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Image of the Week: Paracetamol

4 Dec, 2015
B0007325 Paracetamol

Paracetamol. Credit: Gwyneth Thurgood. Wellcome Images

With flu season upon us, and no shortage of people coughing and sneezing, we decided to take a closer look at paracetamol in this week’s Image of the Week.

Here we see the crystal structure of paracetamol (known as (acetaminophen in the US), which is one of the world’s most used painkillers. It works by inhibiting an enzyme that is involved in the production of prostaglandins (pro-inflammatory chemicals), thus making the body less aware of aches and pains. Paracetamol can also reduce high temperatures by acting on the area of the brain that is responsible for controlling temperature.

It was a pharmacy mix-up at the University of Strasburg in the 1880s that led to the discovery that acetanilide – a chemical similar to paracetamol – could be used as an effective way to bring down fevers. The problem was that it also had the serious side-effect of deactivating some of the haemoglobin in red blood cells. Over the next few years various derivatives were created to try to reduce the damaging side effect of acetanilide, and in 1893 Joseph von Mering made paracetamol.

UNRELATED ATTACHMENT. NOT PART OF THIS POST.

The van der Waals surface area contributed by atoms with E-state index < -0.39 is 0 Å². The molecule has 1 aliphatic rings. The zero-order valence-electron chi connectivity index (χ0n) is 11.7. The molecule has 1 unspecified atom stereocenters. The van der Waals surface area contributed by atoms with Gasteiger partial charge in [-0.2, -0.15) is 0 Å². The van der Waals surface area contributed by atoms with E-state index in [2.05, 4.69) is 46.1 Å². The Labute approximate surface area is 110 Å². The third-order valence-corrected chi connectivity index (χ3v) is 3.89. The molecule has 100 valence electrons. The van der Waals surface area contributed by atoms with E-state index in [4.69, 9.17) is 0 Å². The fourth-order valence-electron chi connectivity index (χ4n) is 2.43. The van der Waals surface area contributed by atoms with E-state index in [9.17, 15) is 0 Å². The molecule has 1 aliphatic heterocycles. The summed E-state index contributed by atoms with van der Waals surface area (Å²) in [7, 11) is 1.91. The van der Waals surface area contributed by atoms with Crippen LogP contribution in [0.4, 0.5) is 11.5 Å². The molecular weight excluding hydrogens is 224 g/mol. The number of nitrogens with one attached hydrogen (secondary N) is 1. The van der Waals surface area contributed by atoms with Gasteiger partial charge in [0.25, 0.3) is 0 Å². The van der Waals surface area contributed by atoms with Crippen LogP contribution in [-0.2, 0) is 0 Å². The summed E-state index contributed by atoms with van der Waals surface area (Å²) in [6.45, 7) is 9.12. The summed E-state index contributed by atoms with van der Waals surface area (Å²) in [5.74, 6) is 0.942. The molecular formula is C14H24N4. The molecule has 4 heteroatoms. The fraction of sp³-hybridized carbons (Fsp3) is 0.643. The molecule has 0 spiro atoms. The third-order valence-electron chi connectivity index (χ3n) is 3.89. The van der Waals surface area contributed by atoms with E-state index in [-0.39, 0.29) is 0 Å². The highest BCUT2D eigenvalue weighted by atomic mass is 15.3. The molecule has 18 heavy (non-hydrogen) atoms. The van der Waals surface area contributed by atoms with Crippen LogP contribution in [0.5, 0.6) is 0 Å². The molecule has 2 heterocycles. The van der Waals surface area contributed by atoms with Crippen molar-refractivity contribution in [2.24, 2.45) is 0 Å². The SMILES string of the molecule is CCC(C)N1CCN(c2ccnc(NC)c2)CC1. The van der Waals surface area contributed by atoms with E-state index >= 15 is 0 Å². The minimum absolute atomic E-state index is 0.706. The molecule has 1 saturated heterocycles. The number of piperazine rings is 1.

There were still concerns that paracetamol had the same side effects of acetanilide, and it wasn’t until after a re-investigation of paracetamol in the 1940s that it was then marketed to the public – first available in the US in 1950.

If a person overdoses on paracetamol it can cause huge damage to the liver, leading to liver failure and death if not caught early enough. In 1998, legislation was passed in the UK to limit the number of tablets per packet of paracetamol, in order to try to reduce the number of suicides from paracetamol overdoses. Evidence suggests that this has helped to reduce the number of deaths from paracetamol poisoning, and there has also been a decrease in registrations for paracetamol-related liver transplants since 1998.

Wellcome Images is one of the world’s richest and most unusual collections, with themes ranging from medical and social history to contemporary healthcare and biomedical science. Over 100,000 high resolution images from our historical collections are now free to use under the Creative Commons-Attribution only (CC-BY) licence.

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